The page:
BC Chamber Of Commerce Unanimously Endorses Abandoned Vessel Solutions

Sheila Malcolmson, Member of Parliament for Nanaimo—Ladysmith applauds the Nanaimo and Ladysmith Chambers of Commerce for their leadership on getting abandoned vessels solutions endorsed at the BC Chamber of Commerce annual conference. The convention urged the Government of Canada and the Province of British Columbia to implement coastal community solutions to solve the longstanding problem of abandoned vessels.

“There remains no comprehensive strategy and jurisdiction that requires the removal and/or recycling of abandoned vessels before they become serious environmental or navigational hazards.” The Transport Minister’s “Bill C-64 does not adequately address jurisdictional gaps and may continue to leave coastal communities and taxpayers with the burden of dealing with abandoned vessels.[ …]To date, local governments, First Nations, marinas, port operators, taxpayers, and businesses are still calling for action.” (excerpt from BC Chamber of Commerce background on abandoned vessel resolution).

The abandoned vessel resolution, passed unanimously, was one of 52 voted on by the Chamber’s membership of 125 Chambers of Commerce and 36,000 businesses at its annual conference from May 24 to May 26 in Kamloops. The resolution will be considered at the Canadian Chamber of Commerce Annual General Meeting in September 2018.

“I’m grateful the Chamber’s powerful voice is being applied to this vital issue, pressing for abandoned vessel solutions that protect coastal ecology, jobs, and recycling innovation,” said NDP MP Sheila Malcolmson. “Coastal communities in British Columbia have been sounding the alarm for decades, but after years of neglect, the Trudeau government hasn’t legislated the solutions needed to deal with the backlog of abandoned boats.”

Malcolmson had proposed the same solutions in federal legislation over a year ago, which she built based on repeated policy resolutions from coastal communities and the Union of BC Municipalities. Her bill was blocked by the majority Liberal government in December 2017.

The resolution was seconded by the Campbell River Chamber of Commerce, Comox Valley Chamber of Commerce, Greater Victoria Chamber of Commerce and the Saanich Chamber of Commerce. The resolution calls on:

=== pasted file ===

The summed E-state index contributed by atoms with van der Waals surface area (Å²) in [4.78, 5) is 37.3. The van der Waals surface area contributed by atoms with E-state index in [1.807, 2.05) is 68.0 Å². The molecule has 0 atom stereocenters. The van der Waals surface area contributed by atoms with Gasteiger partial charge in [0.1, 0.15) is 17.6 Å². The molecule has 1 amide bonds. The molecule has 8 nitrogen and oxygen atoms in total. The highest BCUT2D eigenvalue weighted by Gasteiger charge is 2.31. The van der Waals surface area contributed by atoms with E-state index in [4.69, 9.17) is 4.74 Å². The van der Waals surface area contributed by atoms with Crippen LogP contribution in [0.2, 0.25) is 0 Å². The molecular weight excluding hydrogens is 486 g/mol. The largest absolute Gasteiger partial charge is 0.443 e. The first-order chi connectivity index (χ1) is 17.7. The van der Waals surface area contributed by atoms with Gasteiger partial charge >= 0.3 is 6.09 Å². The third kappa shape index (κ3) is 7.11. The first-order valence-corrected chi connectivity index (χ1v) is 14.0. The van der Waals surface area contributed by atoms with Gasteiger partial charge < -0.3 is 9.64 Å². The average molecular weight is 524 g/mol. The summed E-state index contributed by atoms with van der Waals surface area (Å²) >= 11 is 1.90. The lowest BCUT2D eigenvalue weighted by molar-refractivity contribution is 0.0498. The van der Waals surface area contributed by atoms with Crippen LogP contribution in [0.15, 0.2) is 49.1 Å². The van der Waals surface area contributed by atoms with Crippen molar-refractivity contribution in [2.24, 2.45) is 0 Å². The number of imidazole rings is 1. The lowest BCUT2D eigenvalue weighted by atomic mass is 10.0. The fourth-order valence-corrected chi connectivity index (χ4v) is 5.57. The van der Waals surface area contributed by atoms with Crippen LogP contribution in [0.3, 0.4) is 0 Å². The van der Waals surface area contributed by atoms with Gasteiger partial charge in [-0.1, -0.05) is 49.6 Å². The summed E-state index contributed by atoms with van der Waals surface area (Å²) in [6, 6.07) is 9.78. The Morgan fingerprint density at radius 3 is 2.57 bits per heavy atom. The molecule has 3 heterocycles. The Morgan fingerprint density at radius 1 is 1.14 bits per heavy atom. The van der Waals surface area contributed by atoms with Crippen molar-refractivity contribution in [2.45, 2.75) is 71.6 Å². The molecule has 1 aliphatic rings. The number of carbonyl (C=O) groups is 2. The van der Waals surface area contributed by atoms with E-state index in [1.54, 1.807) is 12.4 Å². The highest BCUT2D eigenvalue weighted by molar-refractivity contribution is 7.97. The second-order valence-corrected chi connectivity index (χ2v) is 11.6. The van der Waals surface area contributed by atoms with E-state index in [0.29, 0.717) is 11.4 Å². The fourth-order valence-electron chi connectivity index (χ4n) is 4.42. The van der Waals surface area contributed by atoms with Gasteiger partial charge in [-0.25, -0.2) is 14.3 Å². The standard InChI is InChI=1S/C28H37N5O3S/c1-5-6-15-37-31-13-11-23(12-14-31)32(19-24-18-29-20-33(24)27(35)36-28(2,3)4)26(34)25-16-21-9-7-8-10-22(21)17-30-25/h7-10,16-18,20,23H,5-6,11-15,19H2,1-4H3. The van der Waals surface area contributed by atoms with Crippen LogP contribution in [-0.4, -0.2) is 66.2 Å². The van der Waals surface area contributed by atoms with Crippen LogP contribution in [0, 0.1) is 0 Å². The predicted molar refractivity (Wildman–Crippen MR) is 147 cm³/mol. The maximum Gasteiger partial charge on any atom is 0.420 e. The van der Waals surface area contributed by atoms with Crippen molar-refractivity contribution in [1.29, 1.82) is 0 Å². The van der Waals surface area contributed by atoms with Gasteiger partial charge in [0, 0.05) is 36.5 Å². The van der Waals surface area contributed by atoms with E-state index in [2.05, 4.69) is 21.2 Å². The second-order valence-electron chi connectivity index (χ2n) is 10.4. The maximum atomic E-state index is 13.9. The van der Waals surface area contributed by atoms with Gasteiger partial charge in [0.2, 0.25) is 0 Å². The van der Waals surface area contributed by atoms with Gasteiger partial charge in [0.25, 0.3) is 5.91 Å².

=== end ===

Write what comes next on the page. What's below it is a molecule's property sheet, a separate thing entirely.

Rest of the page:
The Federal government:

  1. Designate Coast Guard as the agency responsible for directing the removal and recycling of abandoned vessels;
  2. Improve vessel registration so that owners can be held accountable;
  3. Fund a study of the Washington State model of fee collection for the costs of disposal of abandoned and wrecked vessels on the West Coast; and
  4. Create a pilot “turn-in” program for safe disposal and recycling of abandoned vessels.

The Provincial government:

  1. Work with the Federal Government in the development of a West Coast wide strategy in cooperation with First Nations and local governments to build a comprehensive strategy and regulatory framework for addressing the financial and environmental risks of abandoned vessels.

Additional Quotes:
“Chambers of Commerce from around BC unanimously voted to adopt the policy resolution on abandoned vessels. We look forward to the BC and Canadian Chambers adding this to their government advocacy and lobbying package in the coming year. Many thanks to supporting Chambers from all over Vancouver Island and our policy partners in Ladysmith.”
-Kim Smythe, CEO of the Greater Nanaimo Chamber of Commerce

“Ladysmith has seen our fair share of issues related to abandoned and derelict vessels. In 2017 alone a 40 foot and a 90 foot boat sank, both leaking oil into our harbour, while a third boat burned to the waterline. Comprehensive legislation to protect our coastal communities is vital and urgent and we are excited that the BC Chamber of Commerce has agreed and accepted our policy on abandoned vessels.”
-Mark Drysdale, Manager of the Ladysmith Chamber of Commerce

Additional Information:
Link to MP Malcolmson asking Minister Garneau in Parliament today if the government will implement the BC Chamber of Commerce recommendations: https://youtu.be/059Q_PLbuRU